The advantage of a DSL is (or should be, at any rate) is that it's simple and clear, yet powerful in regard to the problem domain. Mimicking a natural language is a secondary concern, and may in fact be counter-productive to those primary goals.

If someone is too stupid or lacks the ability for formally rigorous thinking that's required for programming, then a programming language that mimicks a natural one will NOT magically turn them into a programmer.

When COBOL was invented, some people seriously believed that within 10 years there would be zero demand for professional programmers, since COBOL was "like English", and anyone who needed software could write it himself. And we all know how that's been working out.

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+1, yeah it's killing me that companies are actually abandoning COBOL. Why hire expensive programmers when there are plenty of cheap English-speaking folk out there? –  Jonas Byström Sep 5 '12 at 14:40
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You might want to consider Xtext, which internally uses ANTLR and does some nice things like auto-generating an editor for your DSL.

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The first time I heard of DSL was from Jetbrains, the creator of IntellJ Idea.

They have this tool: MPS ( Meta Programming System )

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You meant DSL, not DLS? –  dzieciou Mar 30 '13 at 9:40
    
Fixed that for you. –  cod3monk3y Mar 24 at 2:27
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You might find this multi-part blog series I did on using Antlr to be useful as a starting point. It uses Antlr 2, so some stuff will be different for Antlr 3:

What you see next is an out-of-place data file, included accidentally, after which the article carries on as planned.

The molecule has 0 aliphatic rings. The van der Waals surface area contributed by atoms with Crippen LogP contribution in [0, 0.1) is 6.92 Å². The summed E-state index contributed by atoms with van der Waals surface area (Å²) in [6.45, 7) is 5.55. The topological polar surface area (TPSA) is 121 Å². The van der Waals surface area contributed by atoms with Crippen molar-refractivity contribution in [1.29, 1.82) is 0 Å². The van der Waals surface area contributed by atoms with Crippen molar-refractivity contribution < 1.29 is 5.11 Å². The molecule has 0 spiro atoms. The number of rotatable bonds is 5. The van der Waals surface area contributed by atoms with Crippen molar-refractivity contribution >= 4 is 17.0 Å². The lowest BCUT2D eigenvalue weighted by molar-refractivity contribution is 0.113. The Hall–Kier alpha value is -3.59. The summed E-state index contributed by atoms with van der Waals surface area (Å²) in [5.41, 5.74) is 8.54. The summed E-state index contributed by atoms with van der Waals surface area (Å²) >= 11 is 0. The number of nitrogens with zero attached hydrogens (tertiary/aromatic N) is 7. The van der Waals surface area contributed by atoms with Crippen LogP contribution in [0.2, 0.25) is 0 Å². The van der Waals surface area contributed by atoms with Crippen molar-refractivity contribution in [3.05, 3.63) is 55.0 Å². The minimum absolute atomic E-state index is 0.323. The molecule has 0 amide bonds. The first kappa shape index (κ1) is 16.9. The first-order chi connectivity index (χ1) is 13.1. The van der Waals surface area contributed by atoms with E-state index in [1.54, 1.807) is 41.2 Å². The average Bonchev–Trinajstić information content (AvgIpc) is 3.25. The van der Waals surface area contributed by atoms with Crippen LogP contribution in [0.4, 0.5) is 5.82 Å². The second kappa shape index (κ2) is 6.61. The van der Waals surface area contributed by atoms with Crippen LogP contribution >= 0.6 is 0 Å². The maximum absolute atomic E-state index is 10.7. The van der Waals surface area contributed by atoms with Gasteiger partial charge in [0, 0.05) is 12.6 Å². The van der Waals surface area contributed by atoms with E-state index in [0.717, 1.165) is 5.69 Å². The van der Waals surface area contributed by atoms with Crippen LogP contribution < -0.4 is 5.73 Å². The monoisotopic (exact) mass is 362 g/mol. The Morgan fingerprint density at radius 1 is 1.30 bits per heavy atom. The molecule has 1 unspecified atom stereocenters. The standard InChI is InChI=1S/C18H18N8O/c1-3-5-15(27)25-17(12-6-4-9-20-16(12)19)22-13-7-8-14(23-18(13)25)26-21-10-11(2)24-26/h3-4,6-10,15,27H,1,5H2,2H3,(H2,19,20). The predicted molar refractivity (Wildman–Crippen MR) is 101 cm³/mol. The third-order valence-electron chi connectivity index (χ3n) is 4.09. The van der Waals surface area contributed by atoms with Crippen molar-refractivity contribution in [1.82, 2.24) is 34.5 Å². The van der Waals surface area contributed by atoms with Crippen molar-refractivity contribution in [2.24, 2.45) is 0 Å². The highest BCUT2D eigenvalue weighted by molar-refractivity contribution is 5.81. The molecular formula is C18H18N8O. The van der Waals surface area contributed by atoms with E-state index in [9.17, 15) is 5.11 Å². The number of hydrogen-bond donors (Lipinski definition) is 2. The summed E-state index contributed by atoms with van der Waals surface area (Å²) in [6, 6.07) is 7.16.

http://tech.puredanger.com/2007/01/13/implementing-a-scripting-language-with-antlr-part-1-lexer/

Mark Volkman's presentations/articles on Antlr are quite helpful as well:

http://www.ociweb.com/mark/programming/ANTLR3.html

I will second the suggestion about the Definitive ANTLR book, which is also excellent.

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"One quite clear application of that, at least for me, would be to allow application testers create "testing scripts" in natural language and then parse the sentences into classes that uses JUnit to check for app behaviors"

What you are talking about here sounds exactly like the tool, FitNesse. Exactly as you describe, clients write acceptance tests "scripts" in some kind of language that makese sense to them, and programmers build systems that make the tests pass. Even the implementation you talk about is pretty much exactly how FitNesse works - the vocabulary used in the scripts are concatenated to form function names etc, so that the FitNesse framework knows what function to call.

Anyway, check it out :)